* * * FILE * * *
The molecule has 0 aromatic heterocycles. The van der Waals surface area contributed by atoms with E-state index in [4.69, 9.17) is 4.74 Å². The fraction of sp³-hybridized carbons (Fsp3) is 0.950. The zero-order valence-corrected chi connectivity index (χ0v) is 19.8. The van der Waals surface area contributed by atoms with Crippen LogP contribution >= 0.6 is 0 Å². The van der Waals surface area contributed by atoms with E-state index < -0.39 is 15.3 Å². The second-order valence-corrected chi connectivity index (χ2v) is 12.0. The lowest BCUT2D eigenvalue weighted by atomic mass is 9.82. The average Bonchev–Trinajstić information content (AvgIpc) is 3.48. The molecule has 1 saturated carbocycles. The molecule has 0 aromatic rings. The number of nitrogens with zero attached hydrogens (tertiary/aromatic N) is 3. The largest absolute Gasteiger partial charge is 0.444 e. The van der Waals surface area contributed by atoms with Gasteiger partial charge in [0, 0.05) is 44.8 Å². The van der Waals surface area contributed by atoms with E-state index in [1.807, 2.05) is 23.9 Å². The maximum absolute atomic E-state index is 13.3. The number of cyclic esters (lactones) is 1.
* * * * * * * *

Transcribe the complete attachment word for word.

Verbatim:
The molecule has 0 aromatic heterocycles. The van der Waals surface area contributed by atoms with E-state index in [4.69, 9.17) is 4.74 Å². The fraction of sp³-hybridized carbons (Fsp3) is 0.950. The zero-order valence-corrected chi connectivity index (χ0v) is 19.8. The van der Waals surface area contributed by atoms with Crippen LogP contribution >= 0.6 is 0 Å². The van der Waals surface area contributed by atoms with E-state index < -0.39 is 15.3 Å². The second-order valence-corrected chi connectivity index (χ2v) is 12.0. The lowest BCUT2D eigenvalue weighted by atomic mass is 9.82. The average Bonchev–Trinajstić information content (AvgIpc) is 3.48. The molecule has 1 saturated carbocycles. The molecule has 0 aromatic rings. The number of nitrogens with zero attached hydrogens (tertiary/aromatic N) is 3. The largest absolute Gasteiger partial charge is 0.444 e. The van der Waals surface area contributed by atoms with Gasteiger partial charge in [0, 0.05) is 44.8 Å². The van der Waals surface area contributed by atoms with E-state index in [1.807, 2.05) is 23.9 Å². The maximum absolute atomic E-state index is 13.3. The number of cyclic esters (lactones) is 1.